Re: [fukuoka_farming] Re: Maple-tapping, revisited
> No I don't tap the tree. I just hang bottles up on the trees branches.ahhh. I understand now. great picture!
> It is hard to explain, I tried to draw some picture of it in Paint:
> The sap has health benefits, but I don't know excactly what are theselooks like an interesting enterprise, but I couldn't find anything
> benefits. I have heard that it is good for immunity. In Karri Varpio's
> mail is link about birch sap produce, on that page there are writen
> some ingredients of this sap.
concrete on the website about the health benefits. they've written a book
but it looks like it's only in Finnish. I'll search for something in
- --- In email@example.com, "Karri Varpio"
>store [birch sap]
> http://www.aurinkolehto.fi/eng/index.htm has developed a method to
> without heating, but they keep their method as a secret.I suspect that they sterilize the sap using ultraviolet light, ozone,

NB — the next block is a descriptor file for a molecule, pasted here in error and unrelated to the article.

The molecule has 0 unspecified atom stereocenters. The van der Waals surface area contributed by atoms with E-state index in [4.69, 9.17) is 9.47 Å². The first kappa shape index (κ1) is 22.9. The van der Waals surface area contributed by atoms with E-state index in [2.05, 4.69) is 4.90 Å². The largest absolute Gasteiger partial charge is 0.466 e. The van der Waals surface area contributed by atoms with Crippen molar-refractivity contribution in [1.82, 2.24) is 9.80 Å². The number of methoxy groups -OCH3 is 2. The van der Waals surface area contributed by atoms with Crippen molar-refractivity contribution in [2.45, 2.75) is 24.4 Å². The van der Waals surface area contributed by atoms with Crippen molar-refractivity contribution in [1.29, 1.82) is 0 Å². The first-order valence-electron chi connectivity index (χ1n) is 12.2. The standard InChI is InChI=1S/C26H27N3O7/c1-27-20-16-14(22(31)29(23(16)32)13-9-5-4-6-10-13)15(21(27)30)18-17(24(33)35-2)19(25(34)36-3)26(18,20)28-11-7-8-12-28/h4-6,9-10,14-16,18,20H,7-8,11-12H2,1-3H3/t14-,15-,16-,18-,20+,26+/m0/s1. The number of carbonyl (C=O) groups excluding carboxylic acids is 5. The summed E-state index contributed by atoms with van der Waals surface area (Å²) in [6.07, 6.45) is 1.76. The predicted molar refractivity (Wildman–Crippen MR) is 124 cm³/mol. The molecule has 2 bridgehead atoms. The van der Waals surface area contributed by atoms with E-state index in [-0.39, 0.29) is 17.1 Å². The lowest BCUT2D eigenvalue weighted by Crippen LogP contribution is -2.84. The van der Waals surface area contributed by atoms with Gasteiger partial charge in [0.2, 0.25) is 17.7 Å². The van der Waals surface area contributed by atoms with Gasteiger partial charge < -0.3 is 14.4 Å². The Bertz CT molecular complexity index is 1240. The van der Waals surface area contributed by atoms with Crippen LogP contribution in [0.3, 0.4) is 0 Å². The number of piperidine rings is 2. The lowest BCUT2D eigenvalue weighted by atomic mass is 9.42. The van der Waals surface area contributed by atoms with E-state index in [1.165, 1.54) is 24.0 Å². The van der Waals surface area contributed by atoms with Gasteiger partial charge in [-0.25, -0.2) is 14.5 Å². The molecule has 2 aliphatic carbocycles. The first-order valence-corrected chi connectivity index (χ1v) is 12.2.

or both -- the same way that chlorine-free tap-water treatment is done.
- ok. I've done some research on the net and some books such as Steve
Brill's "Edible and Medicinal Plants" and found out that Black Birch/Sweet
Birch/Betula Lenta has alot of nutrients. the barch provides beta
carotene, calcium, vitamins B1 and B2, calcium, copper, iron, manganese,
phosphorus, potassium, sodium, and silicon, xylithol, betulinal and
glucoside. the inner bark can be eaten raw, ground into flour, or added to
soups. I haven't found out what nutrients the sap contains, but drinking
it raw is better than boiling it down into a highly concentrated sugar.
several people mention making a tea by infusing the twigs but warn against
boiling which would drive off the volatile wintergreen oils.
has anyone done this? do you just let it sit in cold water? or pour warm
water over it and let it sit? or gently heat to warm?